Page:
We got back to our room and started to get dried off and changed, but then we noticed water started seeping under our door and across the tile floor. Erik went to the front desk to see what could be done and by the time he got back the entire floor was covered with water! He came back with yet another room key, this time upstairs. We gathered up kids and bags and walked carefully up the wet stairs to our third room of the day! As we were getting settled- again- we noticed that in this room the air conditioner didn't work. So, once again, Erik had to go ask if we could be moved to a different room. Fourth room checked out okay, windows intact, no flooding, air conditioning working. The bed was sagging and uncomfortable and the pillows could have doubled as sandbags if the water did start seeping in, but hey, we were dry! And cool. And at that point that was enough. By this time it was dinner, and because it was still raining pretty hard (and we could see flashes of lightning) we just went downstairs and ate there. We drank hot cocoa and the kids had pancakes; this was our thanksgiving dinner and we all enjoyed it! Knowing that we needed to be up early the next morning we pretty much called it a day after that.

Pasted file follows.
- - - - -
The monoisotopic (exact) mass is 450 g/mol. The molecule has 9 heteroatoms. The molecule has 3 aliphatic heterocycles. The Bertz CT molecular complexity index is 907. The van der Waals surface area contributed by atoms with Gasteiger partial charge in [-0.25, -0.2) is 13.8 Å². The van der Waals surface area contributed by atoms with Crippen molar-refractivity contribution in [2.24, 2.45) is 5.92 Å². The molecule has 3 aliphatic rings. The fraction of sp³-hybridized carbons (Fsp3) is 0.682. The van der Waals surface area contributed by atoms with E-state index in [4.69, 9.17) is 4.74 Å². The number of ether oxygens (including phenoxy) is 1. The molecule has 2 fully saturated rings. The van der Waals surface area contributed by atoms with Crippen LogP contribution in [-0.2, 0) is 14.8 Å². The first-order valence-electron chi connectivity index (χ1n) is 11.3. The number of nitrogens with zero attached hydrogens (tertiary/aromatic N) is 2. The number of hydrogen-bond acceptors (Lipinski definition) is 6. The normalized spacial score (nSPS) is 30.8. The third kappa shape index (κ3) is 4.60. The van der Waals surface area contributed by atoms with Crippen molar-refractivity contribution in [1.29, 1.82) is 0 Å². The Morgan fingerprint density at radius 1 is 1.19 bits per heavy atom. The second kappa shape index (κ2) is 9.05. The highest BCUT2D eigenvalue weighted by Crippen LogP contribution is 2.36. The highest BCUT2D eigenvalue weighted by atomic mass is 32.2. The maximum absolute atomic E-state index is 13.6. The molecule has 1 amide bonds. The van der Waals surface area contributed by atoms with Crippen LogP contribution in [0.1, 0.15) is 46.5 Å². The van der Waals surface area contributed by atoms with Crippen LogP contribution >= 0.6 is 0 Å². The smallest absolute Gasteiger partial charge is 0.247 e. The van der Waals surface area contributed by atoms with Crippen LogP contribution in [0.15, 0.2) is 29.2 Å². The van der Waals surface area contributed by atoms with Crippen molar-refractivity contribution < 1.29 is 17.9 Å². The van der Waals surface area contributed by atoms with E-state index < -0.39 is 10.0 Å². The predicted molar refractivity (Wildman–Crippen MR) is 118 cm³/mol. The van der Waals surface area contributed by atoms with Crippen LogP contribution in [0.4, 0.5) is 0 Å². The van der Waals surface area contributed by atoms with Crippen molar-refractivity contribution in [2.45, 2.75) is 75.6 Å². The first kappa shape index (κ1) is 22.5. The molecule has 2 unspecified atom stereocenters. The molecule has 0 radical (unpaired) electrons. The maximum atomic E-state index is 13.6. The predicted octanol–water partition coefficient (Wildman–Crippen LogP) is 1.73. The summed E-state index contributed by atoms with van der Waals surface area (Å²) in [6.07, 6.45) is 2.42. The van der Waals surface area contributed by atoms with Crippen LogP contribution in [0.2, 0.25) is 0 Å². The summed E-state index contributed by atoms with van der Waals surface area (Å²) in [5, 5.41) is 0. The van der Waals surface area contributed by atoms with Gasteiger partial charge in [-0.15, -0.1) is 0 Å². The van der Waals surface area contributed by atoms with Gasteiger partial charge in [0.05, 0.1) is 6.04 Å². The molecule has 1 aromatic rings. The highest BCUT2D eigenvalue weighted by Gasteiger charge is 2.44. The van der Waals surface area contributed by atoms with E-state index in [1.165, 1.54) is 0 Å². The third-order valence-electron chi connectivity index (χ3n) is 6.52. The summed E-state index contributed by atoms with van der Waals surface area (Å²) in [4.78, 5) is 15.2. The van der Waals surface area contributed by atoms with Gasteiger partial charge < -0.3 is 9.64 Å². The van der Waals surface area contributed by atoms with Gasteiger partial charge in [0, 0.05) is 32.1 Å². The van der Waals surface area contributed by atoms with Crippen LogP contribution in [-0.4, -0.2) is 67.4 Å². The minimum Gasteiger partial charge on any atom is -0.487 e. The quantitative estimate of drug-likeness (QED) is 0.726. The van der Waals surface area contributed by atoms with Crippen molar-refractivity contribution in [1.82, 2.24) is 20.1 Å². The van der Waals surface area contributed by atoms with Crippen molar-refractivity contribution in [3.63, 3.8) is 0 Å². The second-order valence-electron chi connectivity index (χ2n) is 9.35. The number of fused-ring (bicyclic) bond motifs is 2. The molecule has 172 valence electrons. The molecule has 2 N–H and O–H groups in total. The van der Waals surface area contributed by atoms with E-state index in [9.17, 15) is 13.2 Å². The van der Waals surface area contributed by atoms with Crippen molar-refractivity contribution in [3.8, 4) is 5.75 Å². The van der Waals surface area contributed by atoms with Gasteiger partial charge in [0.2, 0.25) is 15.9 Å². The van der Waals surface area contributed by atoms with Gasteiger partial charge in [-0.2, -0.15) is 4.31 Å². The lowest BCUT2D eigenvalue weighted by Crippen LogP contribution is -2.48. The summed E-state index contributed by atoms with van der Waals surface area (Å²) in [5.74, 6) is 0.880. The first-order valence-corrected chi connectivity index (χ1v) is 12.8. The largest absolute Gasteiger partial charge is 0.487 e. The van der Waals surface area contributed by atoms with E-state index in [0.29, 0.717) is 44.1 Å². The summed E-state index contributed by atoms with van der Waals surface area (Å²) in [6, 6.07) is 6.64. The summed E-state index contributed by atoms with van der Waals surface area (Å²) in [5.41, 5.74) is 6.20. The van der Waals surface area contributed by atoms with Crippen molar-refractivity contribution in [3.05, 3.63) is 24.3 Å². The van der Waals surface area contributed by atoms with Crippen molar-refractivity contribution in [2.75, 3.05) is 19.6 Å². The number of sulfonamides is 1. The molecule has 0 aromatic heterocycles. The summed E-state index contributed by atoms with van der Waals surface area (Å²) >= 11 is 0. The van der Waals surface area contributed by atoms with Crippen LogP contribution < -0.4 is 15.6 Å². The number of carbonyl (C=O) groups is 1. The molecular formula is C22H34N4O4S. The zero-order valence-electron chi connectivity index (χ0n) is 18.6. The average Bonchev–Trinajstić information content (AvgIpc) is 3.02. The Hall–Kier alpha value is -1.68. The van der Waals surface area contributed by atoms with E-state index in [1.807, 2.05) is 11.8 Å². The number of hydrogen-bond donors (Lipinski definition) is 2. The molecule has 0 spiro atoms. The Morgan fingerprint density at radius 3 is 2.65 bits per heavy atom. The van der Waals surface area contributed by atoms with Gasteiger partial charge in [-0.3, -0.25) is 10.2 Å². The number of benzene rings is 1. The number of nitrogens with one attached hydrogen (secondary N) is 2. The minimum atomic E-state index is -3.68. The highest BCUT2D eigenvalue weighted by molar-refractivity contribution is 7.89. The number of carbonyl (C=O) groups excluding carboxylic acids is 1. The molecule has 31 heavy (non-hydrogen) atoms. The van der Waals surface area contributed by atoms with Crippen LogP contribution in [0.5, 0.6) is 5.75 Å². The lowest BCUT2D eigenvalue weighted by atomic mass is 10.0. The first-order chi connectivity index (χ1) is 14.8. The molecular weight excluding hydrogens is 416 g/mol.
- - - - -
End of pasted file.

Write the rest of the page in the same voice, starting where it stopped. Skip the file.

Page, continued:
the air still had a nice coolness at 6:30! Thankfully, the kids had
slept well. Erik and I, well, we must be getting old or something,
because we just didn't find the saggy old bed and sand-bag pillows very
conducive to a good night's sleep! After gathering up our things we
headed downstairs for breakfast; there was a nice breakfast buffet with
a funny mix of American and Mexican food; lots of fresh fruit, rolls,
pancakes, eggs, tamales, beans, and shredded pork as well as delicious
fresh orange juice. We ate our fill and then loaded up the car and drove
further west to the old Mayan city of Chichen Itza.
We arrived at 8:30; part of the reason we'd spent the night in
Valladolid was so we could get there early, before the tour buses from
Cancun started rolling in, and before it got too hot. We were very glad
we did, because there really weren't many people there at that hour
which meant Erik was able to take lots of pictures of the ruins without